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February 14, 2005
Outpatient laser treatment can zap varicose veins
BY Janet Christenbury
Pain and discomfort are just two of the common complaints of having varicose veins; many describe their unattractive legs as the condition’s biggest downside. Now a new laser procedure at Emory can remove those painful and ugly veins without surgery.
Varicose veins result from the reflux of blood down the legs from non-functioning valves. Normally, one-way valves allow that blood to flow upward, but when the valves become weak and stop closing properly, the blood begins to flow in the wrong direction. The increased pressure from reflux causes blood to pool and triggers the bulging and twisting condition known as varicose veins.
Varicose veins affect half the population age 50 and above, and 15–25 percent of all adults. Often they are inherited, and they’re also commonly caused by obesity and pregnancy. Both men and women develop varicose veins, but it is more common in women. Surgical “vein stripping” (an inpatient procedure usually requiring general anesthesia and a long recovery, not to mention significant pain and bruising) has been the most common method of removing them—until now.
“This new, minimally invasive procedure using a laser is the newest wave in varicose vein treatment,” said Abbas Chamsuddin, associate professor of radiology and director of interventional radiology. “It’s a 45-minute outpatient procedure that involves no anesthesia, no scarring and minimal pain. And patients can quickly return to normal activities following treatment.”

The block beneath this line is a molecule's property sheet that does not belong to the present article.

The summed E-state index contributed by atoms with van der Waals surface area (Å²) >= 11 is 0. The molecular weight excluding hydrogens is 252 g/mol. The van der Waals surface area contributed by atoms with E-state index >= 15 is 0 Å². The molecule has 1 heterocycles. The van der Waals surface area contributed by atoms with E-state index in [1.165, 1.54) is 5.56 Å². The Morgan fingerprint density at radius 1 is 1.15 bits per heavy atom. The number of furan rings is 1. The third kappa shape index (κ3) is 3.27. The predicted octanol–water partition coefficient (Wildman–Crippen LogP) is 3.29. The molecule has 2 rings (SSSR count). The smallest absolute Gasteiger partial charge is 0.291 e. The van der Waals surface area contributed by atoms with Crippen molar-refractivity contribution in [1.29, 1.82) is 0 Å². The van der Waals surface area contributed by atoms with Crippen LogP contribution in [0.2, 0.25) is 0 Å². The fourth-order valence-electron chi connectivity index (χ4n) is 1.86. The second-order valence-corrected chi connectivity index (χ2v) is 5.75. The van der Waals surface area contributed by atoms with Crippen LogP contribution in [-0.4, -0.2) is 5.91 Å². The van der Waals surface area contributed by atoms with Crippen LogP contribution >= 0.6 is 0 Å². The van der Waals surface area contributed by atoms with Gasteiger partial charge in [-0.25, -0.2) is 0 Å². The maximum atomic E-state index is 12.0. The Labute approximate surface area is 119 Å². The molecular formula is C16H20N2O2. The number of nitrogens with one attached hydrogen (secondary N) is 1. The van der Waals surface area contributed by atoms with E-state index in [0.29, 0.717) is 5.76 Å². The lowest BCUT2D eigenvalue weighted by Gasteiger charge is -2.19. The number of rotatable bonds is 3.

Chamsuddin and his colleagues have performed more than 300 laser treatments for varicose veins at Emory. The treatment works by inserting through a small incision a catheter into the one of the saphenous veins in the leg. (The large saphenous vein runs from the groin to the ankle, and the small saphenous vein runs from the ankle to the knee along the back of the leg.) To minimize pain and reduce blood loss and bruising, a local anesthetic and epinephrine (a drug used to contract blood vessels) are injected into the leg around the site of the catheter.
Using an ultrasound machine as a guide, a laser fiber is threaded up into the vein. The laser, a highly
concentrated beam of light, is emitted through the fiber, destroying the varicose vein. Because the vein’s blood flow instantly shuts down, the body automatically reroutes the blood to other, healthy veins. The faulty vein does not have to be removed from the body. Results can be seen in several days to several months.
No surrounding tissue is affected since the laser delivers light energy precisely to the targeted vein. Following the procedure, patients must walk for 30 minutes to prevent blood clotting, and they must wear compression hose for a week. Follow-up treatments may be necessary to obtain optimal aesthetic results.
“Laser treatments have proven to be 97 percent effective in clinical trials,” Chamsuddin said. “Patients should not experience any reoccurrence in the veins once treated.”
Most major insurance companies and Medicare cover the laser treatment. For more information on the procedure or to schedule an appointment, call the Emory Health Connection at 404-778-7777.